Car Reviews

Ford Fiesta Active review

Ford Fiesta Active

We road test the rufty-tufty version of the UK’s best-selling new car, but is the Ford Fiesta Active distinctive enough to stand out in the compact crossover crowd?

Ford claims the Active combines “SUV inspired styling with Fiesta driving dynamics”. A bold claim, and at first sight there are only subtle differences between it and a regular Fiesta.

The reality is that the Active has a slightly raised ride height (18mm) and it’s wider (10mm) – there’s also modest plastic body cladding, roof rails and skid plates front and rear.

The result is a marginally more rugged, yet still good looking Fiesta, that squares up with everything from the Hyundai i20 Active to the Kia Stonic and more overt compact crossovers such as the Nissan Juke, Citroen C3 Aircross and Seat Arona.

Ford Fiesta Active

There’s no four-wheel drive, but the Active does offer three driving modes – Normal, Eco and Slippery, which tweaks the car’s traction control to give more grip on mud, snow and ice. Useful on those few days of the year when extreme weather makes driving difficult, or if you live in a more rural area.

Elsewhere the Active is indistinguishable from the acclaimed new seventh generation Fiesta launched in 2017 which is no bad thing.

There’s an attractive, user-friendly cabin packed with the latest tech and comfy seats.

There’s a choice between the Fiesta’s excellent petrol and diesel engines – that’s two versions of the 1.5-litre diesel (99 or 118bhp) and four EcoBoost 1.0-litre petrols (84, 99, 123 and 138bhp). All units are mated to a six-speed manual gearbox, though the 99bhp petrol can be specified with an automatic.

Ford Fiesta Active

It’s the usual story with the engines. If the majority of your driving is spent on motorways then the diesels make sense, returning as much as 70.6mpg and with CO2 emissions as low as 103g/km.

If you don’t want or need a diesel, then the EcoBoost petrol engines offer a great blend of performance and economy. The 138bhp is a blast, but probably a little OTT. Most everyday drivers will be more than happy with the 99bhp or 123bhp versions

The 99bhp unit can return up to 56.5mpg with CO2 emissions of 113g/km, yet deliver a 0-62mph time of 10.6 seconds and a top speed of 113mph.

It’s safe too, with a full suite of driver assistance systems available including lane keeping assistance and lane departure warning. but sadly not all standard (eg Autonomous Emergency Braking or AEB).

Ford Fiesta Active

Available only as a five-door, the Active offers the same amount of interior space as the regular Fiesta, which means enough room for average sized adults front and rear, while the boot can take 311 litres of luggage, rising to 1,093 litres with the back seats folded down.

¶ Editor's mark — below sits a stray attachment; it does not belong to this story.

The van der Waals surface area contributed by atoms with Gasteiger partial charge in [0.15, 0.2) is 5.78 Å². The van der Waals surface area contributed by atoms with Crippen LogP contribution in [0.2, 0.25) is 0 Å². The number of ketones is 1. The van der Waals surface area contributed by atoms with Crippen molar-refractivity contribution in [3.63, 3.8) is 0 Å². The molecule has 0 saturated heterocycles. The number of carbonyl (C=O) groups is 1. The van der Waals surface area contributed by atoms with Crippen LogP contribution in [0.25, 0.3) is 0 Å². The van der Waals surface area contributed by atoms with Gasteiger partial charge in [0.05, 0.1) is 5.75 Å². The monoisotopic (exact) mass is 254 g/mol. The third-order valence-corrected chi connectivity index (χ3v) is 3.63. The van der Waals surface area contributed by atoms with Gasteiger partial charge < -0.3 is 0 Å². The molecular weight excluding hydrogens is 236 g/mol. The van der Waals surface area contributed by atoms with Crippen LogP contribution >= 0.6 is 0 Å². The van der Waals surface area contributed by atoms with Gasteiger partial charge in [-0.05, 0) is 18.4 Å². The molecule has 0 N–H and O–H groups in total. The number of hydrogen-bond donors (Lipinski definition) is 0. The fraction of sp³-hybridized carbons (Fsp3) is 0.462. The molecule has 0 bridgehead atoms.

Priced from £17,795 (as opposed to the regular Fiesta’s £13,715), the Active is available in three well-equipped specs  – Active 1, Active B&O PLAY and Active X.

With Active 1 you get LED lights, 17-inch alloys, automatic lights and wipers, lane-keeping assist, Ford’s latest Sync 3 infotainment system and rear privacy glass.

B&O Play adds a top-spec stereo and automatic wipers, while the range-topping X gets a part-leather interior with heated front seats, electrically folding door mirrors with puddle lights, sat-nav, a rear-view camera and rear parking sensors.

Ford Fiesta Active

We’d go for the B&O Play – if only for the audio system and the 8.0-inch touchscreen (it’s only 6.5 inches in the entry-level car). It also gets a distinctive black roof with matching roof rails, plus electrically operated and heated door mirrors.

I tested the Active X version with the most powerful 138bhp petrol engine – the same unit that powers the excellent Fiesta ST-line.

Eager and responsive with plenty of torque, it’s a riot. Capable of a top speed of 125mph and a 0-62mph sprint in just nine seconds, it can also return up to 54.3mpg, while CO2 emissions are a low 119g/km.

The Active’s suspension is slightly softer than the standard Fiesta (which is on the firm side) to smooth out those potential rougher surfaces, meaning that the ride is generally more compliant. The downside is that a touch of body roll is noticeable, but unless you really push it, the handling is still impressive.

Ford Fiesta Active

Other than that, it’s just as refined. I also achieved 45mpg fuel economy without really trying, so 50mpg is a real possibility on a run.

Ford reckons the Active will account for some 15% of Fiesta sales and there’s no doubt that it’s a looker and fun to drive. Whether it’s worth the price premium is another matter, though in these days of PCP and PCH, the difference between the two on a monthly basis will be relatively small.

Verdict: The Ford Fiesta Active is a welcome addition to the Fiesta family and the compact crossover posse, offering a little extra capability and comfort in a package that still offers class-leading practicality and driving dynamics.